A recent advance has been the introduction of “evo-devo” algorithms. (I’m putting all this biological terminology in scare quotes, because by the time the relevant process has been translated into a computer algorithm, it is so far removed from its biological inspiration as to make a biologist wince, or even exclaim in outrage.) Evo-devo puts a distance between the genome (the representation that gets mutated) and the “phenotype” (the representation that gets selected based on fitness). This can help the algorithm’s performance, by allowing simple easily mutatable genomes develop into complex structured phenotypes.
A colleague of mine at York, Julian Miller, is the inventor of such an algorithm, Cartesian Genetic Programming (CGP). The genome is a string of numbers (numbers are easy to mutate a little bit). The string is then interpreted as a network phenotype. The network itself has inputs and outputs, so is a form of program.
Now, let’s consider permutations. A permutation of the numbers 1 to N is these numbers in some specific order. So the permutations of 1 to 3 are: (1,2,3), (1,3,2), (2,1,3), (2,3,1), (3,1,2), (3,2,1). A string of length N has N! (N factorial) permutations. N! grows very fast; while 5! = 120, 10! = 3,628,800, and 100! > 10157.
Permutations are common in computer science. One classic use is in the Travelling Salesman Problem: given a bunch of N cities, find the shortest path through all of them. That is, find the permutation of 1 to N that gives the shortest path. Given there are N! such permutations, clearly we don’t want to try them all. Although exact algorithms that are essentially more efficient than trying all possibilities aren’t known (and it is strongly suspected that there aren’t any), there are algorithms that come up with very good approximate (nearly shortest path) answers most of the time. EAs are one such class of algorithms: breed for fitter (shorter) paths.
Permutations as genomes are a bit tricky, though. A permutation has structure: it must contain all the numbers from 1 to N, and each only once. So you can’t mutate a single entry: you have to swap two entries, or do something else that maintains the permutation structure. “Crossover” is even harder: how do you take half of one permutation, half of another, and combine them into a valid permutation? There are various techniques, but they are not very pretty.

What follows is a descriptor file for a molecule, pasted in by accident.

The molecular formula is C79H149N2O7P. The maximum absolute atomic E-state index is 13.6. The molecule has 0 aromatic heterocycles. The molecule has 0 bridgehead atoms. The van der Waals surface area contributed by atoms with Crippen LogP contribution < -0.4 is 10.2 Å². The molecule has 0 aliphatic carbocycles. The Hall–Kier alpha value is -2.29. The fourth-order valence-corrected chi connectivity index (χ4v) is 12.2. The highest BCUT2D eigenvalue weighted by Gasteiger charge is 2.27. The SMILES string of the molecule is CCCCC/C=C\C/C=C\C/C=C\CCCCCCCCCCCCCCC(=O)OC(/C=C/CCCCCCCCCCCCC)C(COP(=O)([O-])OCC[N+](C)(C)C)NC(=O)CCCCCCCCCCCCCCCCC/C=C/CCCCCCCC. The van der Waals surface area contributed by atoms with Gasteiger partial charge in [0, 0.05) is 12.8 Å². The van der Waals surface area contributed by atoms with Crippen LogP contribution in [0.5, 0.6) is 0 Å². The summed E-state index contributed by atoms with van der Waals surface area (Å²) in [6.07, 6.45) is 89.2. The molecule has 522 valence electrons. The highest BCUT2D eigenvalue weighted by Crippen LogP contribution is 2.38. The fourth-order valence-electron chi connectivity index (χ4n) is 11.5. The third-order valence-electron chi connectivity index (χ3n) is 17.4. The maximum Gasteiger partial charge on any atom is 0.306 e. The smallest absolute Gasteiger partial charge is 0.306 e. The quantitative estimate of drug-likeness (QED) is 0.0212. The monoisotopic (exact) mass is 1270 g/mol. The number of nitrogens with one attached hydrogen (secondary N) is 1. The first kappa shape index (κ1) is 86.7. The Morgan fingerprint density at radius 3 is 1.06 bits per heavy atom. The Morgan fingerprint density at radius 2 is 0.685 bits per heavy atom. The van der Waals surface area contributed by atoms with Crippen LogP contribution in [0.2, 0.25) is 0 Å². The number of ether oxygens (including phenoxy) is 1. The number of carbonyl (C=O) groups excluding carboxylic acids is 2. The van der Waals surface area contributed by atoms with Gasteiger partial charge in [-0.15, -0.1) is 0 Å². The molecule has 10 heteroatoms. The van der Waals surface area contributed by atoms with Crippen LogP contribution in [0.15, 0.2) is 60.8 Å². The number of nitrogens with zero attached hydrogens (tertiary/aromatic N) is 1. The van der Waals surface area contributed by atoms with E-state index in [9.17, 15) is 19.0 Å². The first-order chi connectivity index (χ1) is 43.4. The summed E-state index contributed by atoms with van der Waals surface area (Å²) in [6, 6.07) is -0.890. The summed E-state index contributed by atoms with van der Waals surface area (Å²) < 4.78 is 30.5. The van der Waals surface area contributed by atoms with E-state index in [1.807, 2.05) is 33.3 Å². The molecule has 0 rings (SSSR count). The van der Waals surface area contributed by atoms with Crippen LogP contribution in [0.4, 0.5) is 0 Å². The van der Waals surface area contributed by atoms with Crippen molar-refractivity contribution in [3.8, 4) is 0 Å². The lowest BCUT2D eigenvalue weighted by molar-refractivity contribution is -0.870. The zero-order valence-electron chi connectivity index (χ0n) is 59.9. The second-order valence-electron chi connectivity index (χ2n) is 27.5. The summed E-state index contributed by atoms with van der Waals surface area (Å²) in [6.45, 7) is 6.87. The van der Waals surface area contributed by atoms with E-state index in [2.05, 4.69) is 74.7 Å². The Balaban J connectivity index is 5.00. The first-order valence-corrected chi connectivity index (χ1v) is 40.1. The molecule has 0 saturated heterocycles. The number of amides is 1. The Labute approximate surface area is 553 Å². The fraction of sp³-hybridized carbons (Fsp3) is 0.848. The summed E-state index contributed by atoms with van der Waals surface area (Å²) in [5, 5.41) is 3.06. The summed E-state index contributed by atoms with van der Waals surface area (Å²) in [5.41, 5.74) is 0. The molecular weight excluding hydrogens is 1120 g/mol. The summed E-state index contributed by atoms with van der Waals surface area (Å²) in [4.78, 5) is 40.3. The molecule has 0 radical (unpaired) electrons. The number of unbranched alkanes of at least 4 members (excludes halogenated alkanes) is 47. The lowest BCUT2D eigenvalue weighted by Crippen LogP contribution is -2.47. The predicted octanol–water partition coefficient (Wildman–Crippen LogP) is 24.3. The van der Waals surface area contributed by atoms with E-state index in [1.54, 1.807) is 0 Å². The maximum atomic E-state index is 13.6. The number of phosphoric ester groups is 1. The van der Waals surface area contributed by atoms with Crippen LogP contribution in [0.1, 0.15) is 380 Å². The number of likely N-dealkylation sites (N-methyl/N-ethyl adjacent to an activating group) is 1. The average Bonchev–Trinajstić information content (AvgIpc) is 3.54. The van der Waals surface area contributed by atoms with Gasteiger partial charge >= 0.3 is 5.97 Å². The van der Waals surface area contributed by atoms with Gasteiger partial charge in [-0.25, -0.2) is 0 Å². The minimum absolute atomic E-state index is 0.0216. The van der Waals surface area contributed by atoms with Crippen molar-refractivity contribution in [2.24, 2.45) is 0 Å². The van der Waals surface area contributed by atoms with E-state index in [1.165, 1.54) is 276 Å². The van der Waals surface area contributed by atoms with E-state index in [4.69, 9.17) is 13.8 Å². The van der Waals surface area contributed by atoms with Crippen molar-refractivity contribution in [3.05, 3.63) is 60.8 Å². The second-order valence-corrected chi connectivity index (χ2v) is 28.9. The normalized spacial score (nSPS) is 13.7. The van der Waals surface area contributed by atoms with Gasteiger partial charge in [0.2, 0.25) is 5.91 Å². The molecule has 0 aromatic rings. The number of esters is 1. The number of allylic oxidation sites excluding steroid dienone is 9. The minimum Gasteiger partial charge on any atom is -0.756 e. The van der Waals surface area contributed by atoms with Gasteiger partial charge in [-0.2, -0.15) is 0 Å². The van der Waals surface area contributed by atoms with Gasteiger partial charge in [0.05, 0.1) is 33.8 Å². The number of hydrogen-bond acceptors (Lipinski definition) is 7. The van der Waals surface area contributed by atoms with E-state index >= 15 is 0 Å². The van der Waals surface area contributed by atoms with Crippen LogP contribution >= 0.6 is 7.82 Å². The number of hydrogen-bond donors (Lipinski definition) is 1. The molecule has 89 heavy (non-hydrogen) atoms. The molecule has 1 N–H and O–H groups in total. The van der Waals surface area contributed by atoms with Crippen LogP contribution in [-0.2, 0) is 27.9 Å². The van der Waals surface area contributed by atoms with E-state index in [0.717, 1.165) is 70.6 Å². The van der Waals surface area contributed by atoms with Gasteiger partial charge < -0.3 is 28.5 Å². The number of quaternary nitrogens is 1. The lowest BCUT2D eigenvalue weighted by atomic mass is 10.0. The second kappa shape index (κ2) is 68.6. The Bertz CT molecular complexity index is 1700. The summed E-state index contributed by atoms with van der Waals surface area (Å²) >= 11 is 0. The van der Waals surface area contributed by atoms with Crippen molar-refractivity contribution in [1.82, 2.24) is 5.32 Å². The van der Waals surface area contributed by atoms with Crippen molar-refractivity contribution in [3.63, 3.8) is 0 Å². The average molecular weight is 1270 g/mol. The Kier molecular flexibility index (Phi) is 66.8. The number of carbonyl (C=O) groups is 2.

Using an evo-devo approach to generate a permutation seems even harder: how do you ensure that your developed system is a valid permutation? So, for example, with CGP we can have a list of outputs, but how do we ensure that this list is a valid permutation? (Having a single output that is already a permutation merely moves the problem back inside the network somewhere.)
We need a further representation and development step that is guaranteed to produce a permutation. Rather than try to get the network to produce a permutation immediately, let’s break it down into two steps: the network produces a list of numbers, then that list has to go through a further interpretation step to form a permutation. Julian came up with an idea of how to do this: given a list of (say) real numbers (easy to produce with CGP), just sort them into ascending order. The correspondingly sorted list of the indexes gives the required permutation. Voilà!
|A string of numbers is interpreted as a network, which outputs a real vector, which when sorted yields a permutation|
What is happening here is easy to visualise using a technique called parallel coordinates. A list of N real numbers can be thought of as a vector in N-D space. But N-D space is hard to visualise if N > 3. (I find it pretty hard to visualise even when N = 3.)
|It’s hard to visualise a lot of dimensions this way|
Parallel coordinates do what it says in the name: instead of drawing the N dimensions orthogonal to each other (rapidly running out of ways to do this in our 3D physical space), draw them parallel to each other. It’s easy to draw lots of parallel lines. Now plot the N-D point (x1,x2,...xN) as follows: plot the point x1 on axis 1, the point x2 on axis 2, and so on, then joint these points together with a line. The line in the parallel coordinate plot represents the point in N-D space.
|parallel coordinates view of a single N-D point|
We can use these parallel coordinated to visualise how a vector of real numbers can represent a permutation by its components being sorted into ascending order.
The Python/numpy code that generated these plots is:
N = 20 P = range(N) # indexes V = rand(N) # random vector # plot unsorted vector for dim in range(N): ax1.plot([dim, dim], [0, 1], '0.5', linewidth=0.25) ax1.text(dim, -0.2, str(P[dim]), ha='center', fontsize=32) ax1.plot(range(N), V, '.k', markersize=20) ax1.plot(range(N), V, 'k') # sort, and plot sorted vector P = argsort(V) # sort indexes V = sort(V) # sort vector (for plotting) for dim in range(N): ax2.plot([dim, dim], [0, 1], '0.5', linewidth=0.25) ax2.text(dim, -0.2, str(P[dim]), ha='center', fontsize=32) ax2.plot(range(N), V, '.k', markersize=20) ax2.plot(range(N), V, 'k')Note that the code that generates the permutation is the single line P = argsort(V): the rest is just plotting code.
Here I started from a random vector, rather than the non-random output of some CGP network. Sorting a random vector is one way to construct a random permutation, but as far as Julian and I can tell from the literature, this CGP use for representing evolved, non-random permutations isn’t standard. Julian has been using it for several years in his module on evolutionary algorithms, and will be publishing a paper on some results next year.